Speak Your Piece: What’s D.C. Doing for Rural Internet? Not Enough

Opinion: The Federal Communications Commission is rolling back consumer protection to make things easier for telecommunications giants. Meanwhile, congressional measures that could help are moving slowly or not at all.

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EDITOR’S NOTE: This article is excerpted from the most recent “Rural Voices,” a publication of the the Housing Assistance Council.  

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What is Washington doing to help promote quality, affordable broadband in rural communities? The short answer is not enough. Whether in Congress or at the Federal Communications Commission (FCC), policymakers are busy undermining policies that support rural Americans, or they are letting good ideas gather dust on the shelf.  

Recent FCC Actions  

Allie Bohm (@AllieBohm) is policy counsel at Public Knowledge, a Washington, D.C., nonprofit that promotes freedom of expression, an open internet, and access to affordable communications tools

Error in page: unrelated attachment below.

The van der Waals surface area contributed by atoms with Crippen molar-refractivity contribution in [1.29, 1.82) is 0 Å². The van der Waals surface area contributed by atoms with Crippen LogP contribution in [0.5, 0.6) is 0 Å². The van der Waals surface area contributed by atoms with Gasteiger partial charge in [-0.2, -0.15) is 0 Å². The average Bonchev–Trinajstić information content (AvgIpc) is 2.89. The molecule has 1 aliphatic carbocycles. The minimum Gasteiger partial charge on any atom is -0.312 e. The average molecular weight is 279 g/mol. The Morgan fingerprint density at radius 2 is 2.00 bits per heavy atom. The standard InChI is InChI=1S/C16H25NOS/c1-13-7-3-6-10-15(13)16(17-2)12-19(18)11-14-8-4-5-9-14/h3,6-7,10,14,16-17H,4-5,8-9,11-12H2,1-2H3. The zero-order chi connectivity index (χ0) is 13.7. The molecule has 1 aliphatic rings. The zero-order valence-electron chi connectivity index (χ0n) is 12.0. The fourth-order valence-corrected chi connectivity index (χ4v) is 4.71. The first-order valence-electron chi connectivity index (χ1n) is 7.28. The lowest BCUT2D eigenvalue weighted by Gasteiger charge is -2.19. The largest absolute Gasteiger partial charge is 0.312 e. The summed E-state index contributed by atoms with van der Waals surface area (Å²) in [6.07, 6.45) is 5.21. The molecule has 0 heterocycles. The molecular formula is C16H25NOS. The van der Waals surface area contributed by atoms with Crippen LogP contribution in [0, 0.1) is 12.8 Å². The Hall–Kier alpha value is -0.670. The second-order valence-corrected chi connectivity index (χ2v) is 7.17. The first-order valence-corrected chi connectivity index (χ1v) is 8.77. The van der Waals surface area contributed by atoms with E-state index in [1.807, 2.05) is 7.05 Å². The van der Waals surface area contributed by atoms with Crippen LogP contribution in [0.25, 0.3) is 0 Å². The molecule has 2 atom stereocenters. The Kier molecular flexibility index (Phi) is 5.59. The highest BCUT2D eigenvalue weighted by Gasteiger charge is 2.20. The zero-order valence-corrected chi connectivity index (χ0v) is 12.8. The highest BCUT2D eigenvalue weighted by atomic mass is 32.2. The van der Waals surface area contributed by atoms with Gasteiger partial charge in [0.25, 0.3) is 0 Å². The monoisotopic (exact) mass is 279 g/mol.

Over at the FCC, there are at least three recent proceedings that will affect rural broadband deployment. The first is the transition from the legacy copper telephone networks to next generation infrastructure. Although this transition could have been an upgrade to broadband for everyone, the FCC has essentially allowed telephone companies to decide which communities get the best quality connections and which communities (read: small and rural communities) get lower quality connections. 

The FCC’s recent vote also eliminated requirements that consumers be notified prior to the retirement of the legacy copper telephone networks in their areas, as well as requirements that, once the old systems are retired, the new systems work with existing devices, like credit card machines, fax machines, school fire alarms, and medical devices. This means that consumers may receive so-called “upgraded” infrastructure (accompanied by “upgraded” prices), but may not receive the same level of service or compatibility as they had before. This risk is particularly high in rural areas where deployment of reliable, high speed broadband is hard enough to begin with.